HomeuncategorizedGovt will keep digging in on currency

Govt will keep digging in on currency

By Respect Gwenzi

IN the week under review the Zimbabwean dollar (Zimdollar) swept past the psychological 1:90 mark. The local unit has been losing ground against the United States dollar on a weekly basis, for 24 straight weeks.

The losses have, however, been relatively viewed as stable compared to the parallel market, which has exhibited significant volatility. The week’s loss on the interbank at 1,64% was, however, the widest since the beginning of the year.

When looked at from a trend’s perspective, the current week under review together with the prior week, show the widest loss over a two-week period since the 3rd quarter of 2020.

These trends and performances are not without context. There have been quite some maneuvers on the currency market in Zimbabwe and these have significantly impacted the broader economy.

The parallel market has moved more aggressively with the rate of currency depreciation coming in at significantly higher margins compared to the official market. At the time of writing, the parallel exchange rate is at least 80% ahead of the official rate.

The rate has moved from about 1:140 early in September to about 1:180 presently. This is a depreciation rate of over 20% compared to a less than 4% loss on the official market.

In Zimbabwe, the parallel market is used as a proxy for the pricing of goods and services across a greater portion of the economy. Zimbabwe’s economy is believed to be 60% informalised and this means a broader section of the economy evades regulatory scrutiny and not only that, but also uses informal channels to access forex.

As an implication, prices in the broader economy largely mirror the parallel exchange rate. To factually reflect this dynamic, inflation in the country has been moving upwards on a month-on-month basis for three straight months up to September 2021.

The growth in prices reflects the adjustments necessitated by the movements in the parallel exchange rate.

The broader industry has for months hailed the stable exchange rate, on the official side, crediting it for demand resurge and growth in earnings.

This aspect cannot be discounted because allocations on the official market have more than doubled over the last 18 months, from a low of US$2 million to about US$5 million a session (5-day week).

This has enabled most of the formal economy to procure raw materials and scale up on production. The levels of capacity utilisation in the economy have since scaled up to after years of dwindling.

The growth in production would also result in growth in incomes and consumption levels in the economy. These developments are acknowledged and points to efforts from the Central government to stabilise the economy. The current state, however, points to an economy in disarray as shown by the plunge in the exchange rate on the formal market and the northwards trending of inflation on a month on month basis. Performances of these aggregates point that some things are not ok in the economy.

The government’s position is that the movements in the parallel rate are not a reflection of the fundamentals. The government particularly the RBZ is of the view that economic fundamentals are in shape. It points to fiscal consolidation, growth in nostro balances position and lowering inflation as indication of a stabilising economy. Our view is that this is a wrong measure of stable economic fundamentals.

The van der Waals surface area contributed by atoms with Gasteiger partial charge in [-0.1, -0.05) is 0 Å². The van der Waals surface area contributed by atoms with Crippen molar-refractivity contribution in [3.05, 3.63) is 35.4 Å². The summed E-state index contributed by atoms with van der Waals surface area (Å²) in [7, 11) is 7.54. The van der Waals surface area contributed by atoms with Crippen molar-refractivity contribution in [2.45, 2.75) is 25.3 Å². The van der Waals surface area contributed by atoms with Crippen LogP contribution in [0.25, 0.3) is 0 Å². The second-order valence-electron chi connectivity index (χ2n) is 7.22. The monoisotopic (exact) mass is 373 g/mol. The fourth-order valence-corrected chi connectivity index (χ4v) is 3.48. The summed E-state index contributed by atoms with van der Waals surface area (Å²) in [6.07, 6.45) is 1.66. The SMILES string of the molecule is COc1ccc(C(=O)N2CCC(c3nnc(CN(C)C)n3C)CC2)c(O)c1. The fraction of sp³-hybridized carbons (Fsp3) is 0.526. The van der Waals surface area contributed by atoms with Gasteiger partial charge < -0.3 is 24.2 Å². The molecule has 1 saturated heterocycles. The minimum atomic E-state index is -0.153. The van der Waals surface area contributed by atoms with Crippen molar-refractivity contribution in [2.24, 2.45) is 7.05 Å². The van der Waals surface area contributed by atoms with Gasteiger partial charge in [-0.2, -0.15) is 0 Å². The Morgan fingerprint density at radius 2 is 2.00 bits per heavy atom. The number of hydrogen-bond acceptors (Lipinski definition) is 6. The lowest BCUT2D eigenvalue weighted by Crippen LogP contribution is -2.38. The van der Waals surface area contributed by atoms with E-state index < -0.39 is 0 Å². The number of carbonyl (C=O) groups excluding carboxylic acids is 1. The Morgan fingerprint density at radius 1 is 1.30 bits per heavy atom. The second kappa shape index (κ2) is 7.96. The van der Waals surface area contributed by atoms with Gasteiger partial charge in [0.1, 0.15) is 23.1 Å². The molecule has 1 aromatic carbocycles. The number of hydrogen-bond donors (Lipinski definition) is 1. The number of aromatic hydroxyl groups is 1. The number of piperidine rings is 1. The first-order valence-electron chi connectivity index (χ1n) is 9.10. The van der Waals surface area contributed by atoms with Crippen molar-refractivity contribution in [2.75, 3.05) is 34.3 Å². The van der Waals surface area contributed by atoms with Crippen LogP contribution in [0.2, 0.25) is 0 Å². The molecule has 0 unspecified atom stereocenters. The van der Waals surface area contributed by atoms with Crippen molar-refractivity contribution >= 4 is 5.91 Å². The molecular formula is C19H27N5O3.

The austerity measures invoked in 2019 together with other fiscal tightening measures such the IMMT have curtailed demand. This has been made worse by the performance of inflation. Since 2019, inflation has largely gone up, particularly after the reintroduction of the Zimdollar.

The higher inflation helped erode purchasing power together with the stringent fiscal measures pursued under austerity. The result was a huge drop in consumption levels, high levels of poverty, company closures, dearth in the social service and political instability.

So while fiscal consolidation was achieved, it was done through unsustainable means. This means that the government could not hold on to the stability for long and therefore discounting the long term effectiveness of the measures.

The low wages, infrastructure decay and poor healthcare have led to low living standards, high levels of poverty and social unrest. Further the stability achieved on the official currency market is not sustainable as the Reserve Bank of Zimbabwe maintains control of the market.

It utilises export surrenders to influence the official exchange rate and this is tantamount to exchange rate manipulation. As the biggest supplier on the auction, the Bank has easily influenced the rate of exchange on the respective market.

With a stable official rate, the inflation conundrum in turn appeared to have been solved. This too sparks of weak fundamentals on the inflation and currency side. The country’s exports have barely moved while the import bill remains large.

On the outlook, we are of the view that the currency market dynamics will continue to shape the rest of the economy in terms of direction. Our view is that the government will stick to the dual currency system at least up until the next election. We, therefore, see the government slowly letting loose the official rate to close the gap to the parallel rate, leaving out only a margin of 50% or lower.

This will in part be supported by the IMF SDR. We, however, see dollarisation coming back in earnest post the next election, since government would have run out of means to keep supporting the rate.

  • Gwenzi is a financial analyst and MD of Equity Axis, a financial media firm offering business intelligence, economic and equity research. — respect@equityaxis.net

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